He’s got experience

Not many 30 year olds can say they’ve spent 25-minutes in the company of Jon Jones and 25-minutes in the company of Daniel Cormier. That, so long as it doesn’t break you, should be enough to educate and improve any professional fighter.

Gustafsson, you’d think, is no different. He will have taken things from both fights – once past the initial disappointment of losing close decisions – and used all he learnt to improve his own game and ensure the same mistakes don’t happen again. Moreover, there’s no longer a sense Gustafsson is wet behind the ears or out of his depth among the sharks of the light-heavyweight division. Five rounds with Cormier, five rounds with Jones, three with Rua and a couple with Jimi Manuwa, Gustafsson has spent time in the presence of most of the leading light-heavyweights on the planet; indeed, even his first pro defeat, all the way back in 2010, came at the hands of Phil Davis, the current Bellator light-heavyweight champion. He’s done the rounds, therefore, and is now enhanced by a knowledge and confidence that can only be a by-product of facing the best in the world and living to tell the tale.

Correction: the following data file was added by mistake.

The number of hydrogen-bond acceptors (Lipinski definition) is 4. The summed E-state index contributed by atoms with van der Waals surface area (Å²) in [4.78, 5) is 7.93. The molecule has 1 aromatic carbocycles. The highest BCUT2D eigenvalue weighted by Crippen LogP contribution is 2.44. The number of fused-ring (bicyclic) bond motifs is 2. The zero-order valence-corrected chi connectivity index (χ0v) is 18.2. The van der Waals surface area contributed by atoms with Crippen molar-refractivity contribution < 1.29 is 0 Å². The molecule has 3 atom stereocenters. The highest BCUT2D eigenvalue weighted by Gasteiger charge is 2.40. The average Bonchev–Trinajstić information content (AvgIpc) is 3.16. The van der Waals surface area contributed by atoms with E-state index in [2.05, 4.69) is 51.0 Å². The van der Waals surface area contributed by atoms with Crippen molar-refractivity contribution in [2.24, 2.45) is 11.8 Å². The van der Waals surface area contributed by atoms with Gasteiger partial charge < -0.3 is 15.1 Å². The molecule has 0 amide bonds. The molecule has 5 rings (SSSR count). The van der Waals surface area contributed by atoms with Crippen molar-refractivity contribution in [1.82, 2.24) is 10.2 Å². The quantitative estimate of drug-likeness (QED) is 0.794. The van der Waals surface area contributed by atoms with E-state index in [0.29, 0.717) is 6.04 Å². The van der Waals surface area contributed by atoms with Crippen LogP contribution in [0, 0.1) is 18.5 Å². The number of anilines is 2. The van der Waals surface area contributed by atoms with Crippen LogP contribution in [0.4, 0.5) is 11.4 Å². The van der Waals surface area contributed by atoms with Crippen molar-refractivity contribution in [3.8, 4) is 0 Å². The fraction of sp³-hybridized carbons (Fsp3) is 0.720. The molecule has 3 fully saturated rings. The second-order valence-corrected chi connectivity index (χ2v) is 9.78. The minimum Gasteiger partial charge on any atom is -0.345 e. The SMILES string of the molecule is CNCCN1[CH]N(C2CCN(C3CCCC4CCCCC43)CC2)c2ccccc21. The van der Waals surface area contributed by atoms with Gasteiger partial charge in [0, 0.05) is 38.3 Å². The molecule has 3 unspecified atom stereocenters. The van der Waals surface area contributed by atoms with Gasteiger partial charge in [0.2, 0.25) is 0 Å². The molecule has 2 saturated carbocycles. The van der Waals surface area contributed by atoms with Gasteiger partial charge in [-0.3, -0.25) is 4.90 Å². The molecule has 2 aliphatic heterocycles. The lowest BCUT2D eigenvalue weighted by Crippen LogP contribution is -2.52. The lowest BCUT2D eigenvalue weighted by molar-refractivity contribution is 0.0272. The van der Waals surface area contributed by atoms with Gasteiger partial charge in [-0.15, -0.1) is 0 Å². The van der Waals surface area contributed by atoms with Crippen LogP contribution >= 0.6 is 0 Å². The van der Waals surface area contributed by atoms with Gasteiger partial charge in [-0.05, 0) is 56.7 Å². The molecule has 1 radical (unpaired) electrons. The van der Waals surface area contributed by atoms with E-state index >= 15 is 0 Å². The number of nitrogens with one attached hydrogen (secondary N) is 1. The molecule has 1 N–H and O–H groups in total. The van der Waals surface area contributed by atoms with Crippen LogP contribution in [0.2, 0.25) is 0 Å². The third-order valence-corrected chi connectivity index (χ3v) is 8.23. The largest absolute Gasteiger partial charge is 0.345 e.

No, he can’t

He’s had his chance

Three time’s a charm; third time lucky. If only professional fighting was that easy, that simple, that kind. But it’s not. It’s really not. In fact, professional fighting is about as unforgiving and merciless as any sport out there and just because you deserve to win, and have paid the price in training and then on fight night, doesn’t necessarily mean you will triumph or get what you believe is rightfully yours.